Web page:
It also confirmed the Asahi‘s finding that the LDP and DPJ are running even in electoral districts, and that the DPJ is leading in the proportional representation race.
Also interesting is that Yomiuri tries to spin a 51% approval rating for the government’s response to the pensions scandal — when 42% said they were opposed to the government’s response.
The substantial drop prompted a Yomiuri editorial chock full of hand-wringing about growing voter distrust of “dirty politics,” and calling on the government to do something about it, while at the same time suggesting that making a political issue of the pensions “leakage” could invite voter backlash — so the government and opposition should hammer out an agreement. How about that: the people might get mad at the government’s incompetence, so the parties should just agree now and get it out of the way, so the voters don’t do something rash. After all, argues Yomiuri, there are important issues for the government to discuss.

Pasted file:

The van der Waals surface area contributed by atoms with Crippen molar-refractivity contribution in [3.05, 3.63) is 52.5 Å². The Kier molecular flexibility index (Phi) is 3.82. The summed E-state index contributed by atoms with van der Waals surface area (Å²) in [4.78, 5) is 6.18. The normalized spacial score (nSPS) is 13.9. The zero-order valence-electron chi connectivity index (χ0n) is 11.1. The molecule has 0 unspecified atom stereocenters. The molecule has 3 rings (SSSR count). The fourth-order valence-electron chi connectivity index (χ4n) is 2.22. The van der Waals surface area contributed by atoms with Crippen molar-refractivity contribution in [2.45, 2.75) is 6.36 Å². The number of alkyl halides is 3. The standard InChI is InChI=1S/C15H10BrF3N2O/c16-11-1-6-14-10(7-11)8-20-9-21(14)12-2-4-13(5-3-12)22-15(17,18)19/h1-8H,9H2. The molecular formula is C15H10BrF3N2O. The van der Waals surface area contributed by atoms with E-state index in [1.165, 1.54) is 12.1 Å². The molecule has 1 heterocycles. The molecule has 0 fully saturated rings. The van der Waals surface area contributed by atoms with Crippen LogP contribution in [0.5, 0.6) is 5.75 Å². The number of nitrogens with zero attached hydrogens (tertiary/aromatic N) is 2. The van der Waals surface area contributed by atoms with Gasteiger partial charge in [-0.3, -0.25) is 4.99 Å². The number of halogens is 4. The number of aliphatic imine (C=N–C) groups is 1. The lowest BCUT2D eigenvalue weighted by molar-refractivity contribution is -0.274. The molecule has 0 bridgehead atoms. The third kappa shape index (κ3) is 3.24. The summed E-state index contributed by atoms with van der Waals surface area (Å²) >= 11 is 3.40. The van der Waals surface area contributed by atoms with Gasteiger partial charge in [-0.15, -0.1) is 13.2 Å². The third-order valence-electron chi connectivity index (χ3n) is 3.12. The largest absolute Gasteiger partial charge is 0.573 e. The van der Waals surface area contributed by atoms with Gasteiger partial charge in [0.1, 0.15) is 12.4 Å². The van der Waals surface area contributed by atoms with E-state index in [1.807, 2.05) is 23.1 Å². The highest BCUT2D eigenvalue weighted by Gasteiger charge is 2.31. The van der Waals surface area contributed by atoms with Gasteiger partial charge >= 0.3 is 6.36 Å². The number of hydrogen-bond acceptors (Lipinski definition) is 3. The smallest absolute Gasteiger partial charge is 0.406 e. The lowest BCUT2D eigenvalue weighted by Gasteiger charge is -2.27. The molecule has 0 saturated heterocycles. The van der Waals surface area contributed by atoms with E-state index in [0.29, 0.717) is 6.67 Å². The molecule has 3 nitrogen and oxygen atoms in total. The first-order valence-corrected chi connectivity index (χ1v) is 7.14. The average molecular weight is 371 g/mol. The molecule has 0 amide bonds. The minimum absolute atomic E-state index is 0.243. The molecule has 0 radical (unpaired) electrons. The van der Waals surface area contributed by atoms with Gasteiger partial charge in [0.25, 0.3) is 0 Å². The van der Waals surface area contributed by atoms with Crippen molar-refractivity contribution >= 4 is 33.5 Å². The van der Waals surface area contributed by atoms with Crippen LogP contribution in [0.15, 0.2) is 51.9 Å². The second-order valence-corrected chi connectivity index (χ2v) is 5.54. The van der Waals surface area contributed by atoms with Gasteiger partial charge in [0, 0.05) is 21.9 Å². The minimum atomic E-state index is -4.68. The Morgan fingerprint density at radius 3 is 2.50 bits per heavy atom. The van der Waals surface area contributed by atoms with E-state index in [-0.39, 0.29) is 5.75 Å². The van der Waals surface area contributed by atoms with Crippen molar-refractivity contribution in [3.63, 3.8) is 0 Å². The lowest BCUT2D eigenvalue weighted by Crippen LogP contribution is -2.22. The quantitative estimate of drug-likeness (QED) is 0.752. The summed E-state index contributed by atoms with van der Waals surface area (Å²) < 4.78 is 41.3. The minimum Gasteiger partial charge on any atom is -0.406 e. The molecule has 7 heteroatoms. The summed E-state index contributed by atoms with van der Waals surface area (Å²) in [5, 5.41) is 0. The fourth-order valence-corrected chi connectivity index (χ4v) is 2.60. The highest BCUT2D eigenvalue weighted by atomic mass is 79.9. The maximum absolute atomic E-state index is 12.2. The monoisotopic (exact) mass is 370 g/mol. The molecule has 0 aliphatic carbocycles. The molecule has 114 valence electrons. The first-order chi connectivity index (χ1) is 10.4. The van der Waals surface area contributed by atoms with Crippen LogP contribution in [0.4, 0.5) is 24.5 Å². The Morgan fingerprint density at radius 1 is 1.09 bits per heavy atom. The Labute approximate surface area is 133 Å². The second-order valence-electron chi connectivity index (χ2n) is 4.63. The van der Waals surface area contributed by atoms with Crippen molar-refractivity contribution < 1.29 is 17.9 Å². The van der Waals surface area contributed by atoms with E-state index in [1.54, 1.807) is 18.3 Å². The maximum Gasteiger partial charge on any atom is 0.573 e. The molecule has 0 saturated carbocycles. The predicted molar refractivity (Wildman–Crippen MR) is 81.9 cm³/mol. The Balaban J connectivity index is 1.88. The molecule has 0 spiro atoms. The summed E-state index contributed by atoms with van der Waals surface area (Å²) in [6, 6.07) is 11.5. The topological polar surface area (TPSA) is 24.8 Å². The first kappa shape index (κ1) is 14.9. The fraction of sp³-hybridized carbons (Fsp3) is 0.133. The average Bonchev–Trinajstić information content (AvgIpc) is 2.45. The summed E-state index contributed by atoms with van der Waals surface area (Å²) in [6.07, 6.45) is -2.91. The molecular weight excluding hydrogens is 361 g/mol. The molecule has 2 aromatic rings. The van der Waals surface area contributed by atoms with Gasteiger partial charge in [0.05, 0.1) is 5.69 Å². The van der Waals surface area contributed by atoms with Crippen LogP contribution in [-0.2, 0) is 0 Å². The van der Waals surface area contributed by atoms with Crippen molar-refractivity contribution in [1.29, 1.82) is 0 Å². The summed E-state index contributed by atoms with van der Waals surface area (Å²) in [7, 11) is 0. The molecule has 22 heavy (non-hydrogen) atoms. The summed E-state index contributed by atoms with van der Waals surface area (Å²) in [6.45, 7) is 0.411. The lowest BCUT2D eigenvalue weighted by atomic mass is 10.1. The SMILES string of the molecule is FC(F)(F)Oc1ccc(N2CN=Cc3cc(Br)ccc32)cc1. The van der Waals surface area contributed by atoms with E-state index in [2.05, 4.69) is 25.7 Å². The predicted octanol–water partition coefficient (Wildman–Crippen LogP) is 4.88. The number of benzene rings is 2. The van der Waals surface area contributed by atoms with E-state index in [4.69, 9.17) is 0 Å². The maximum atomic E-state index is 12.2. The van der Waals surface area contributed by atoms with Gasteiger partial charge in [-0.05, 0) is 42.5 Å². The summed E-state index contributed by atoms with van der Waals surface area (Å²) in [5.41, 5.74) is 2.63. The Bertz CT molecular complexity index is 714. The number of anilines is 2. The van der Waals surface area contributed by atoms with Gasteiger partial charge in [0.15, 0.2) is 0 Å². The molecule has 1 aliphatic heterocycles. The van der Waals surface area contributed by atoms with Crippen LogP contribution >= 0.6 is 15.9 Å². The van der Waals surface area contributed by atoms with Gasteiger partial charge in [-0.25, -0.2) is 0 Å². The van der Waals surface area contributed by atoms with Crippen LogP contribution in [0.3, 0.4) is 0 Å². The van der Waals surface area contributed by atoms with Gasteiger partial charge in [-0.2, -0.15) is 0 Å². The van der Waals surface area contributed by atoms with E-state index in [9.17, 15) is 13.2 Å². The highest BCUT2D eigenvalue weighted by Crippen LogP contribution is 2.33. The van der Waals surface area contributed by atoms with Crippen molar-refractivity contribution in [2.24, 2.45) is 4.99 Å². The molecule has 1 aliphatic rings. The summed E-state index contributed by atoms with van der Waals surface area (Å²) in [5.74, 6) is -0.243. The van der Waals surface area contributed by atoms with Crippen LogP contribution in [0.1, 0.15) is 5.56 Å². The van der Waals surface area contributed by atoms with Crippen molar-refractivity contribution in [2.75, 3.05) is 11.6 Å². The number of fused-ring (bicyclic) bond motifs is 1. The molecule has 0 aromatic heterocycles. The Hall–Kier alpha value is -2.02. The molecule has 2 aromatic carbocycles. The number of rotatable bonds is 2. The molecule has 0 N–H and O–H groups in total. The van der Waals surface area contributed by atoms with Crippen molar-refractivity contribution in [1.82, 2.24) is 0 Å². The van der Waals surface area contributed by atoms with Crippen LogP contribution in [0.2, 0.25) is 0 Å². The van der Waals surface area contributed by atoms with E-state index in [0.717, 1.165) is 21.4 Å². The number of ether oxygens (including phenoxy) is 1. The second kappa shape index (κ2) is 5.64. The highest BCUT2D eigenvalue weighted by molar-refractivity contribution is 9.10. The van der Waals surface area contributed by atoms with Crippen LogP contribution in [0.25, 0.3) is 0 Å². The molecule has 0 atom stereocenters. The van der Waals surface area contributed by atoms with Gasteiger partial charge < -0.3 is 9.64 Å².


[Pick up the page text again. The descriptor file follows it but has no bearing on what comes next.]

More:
Another article (not online), however, suggests that the LDP has greeted this news with a rising sense of alarm. But as the Economist suggests, Abe’s position as party president may be protected by virtue of his lacking a successor. Much like his grandfather, Abe may be able to plow ahead with his agenda, regardless of opposition inside and outside the LDP, by virtue of no one’s being able to stop him. But that’s a remarkably precarious position; while he may last through the election, how long will the LDP stick with him if he fails to win? And even if Abe survives, a weakened Abe Cabinet would undoubtedly depend more heavily on the LDP’s power brokers. (Or, as Jun Okumura suggests, Kamei Shizuka, onetime LDP faction head and current Kokumin Shinto boss.)
And it seems that playing the statesman will not help Abe this time. As (London) Times correspondent Richard Lloyd Parry writes, Abe, like many Japanese prime ministers past, has failed to make much of an impression internationally, and is coming home empty-handed.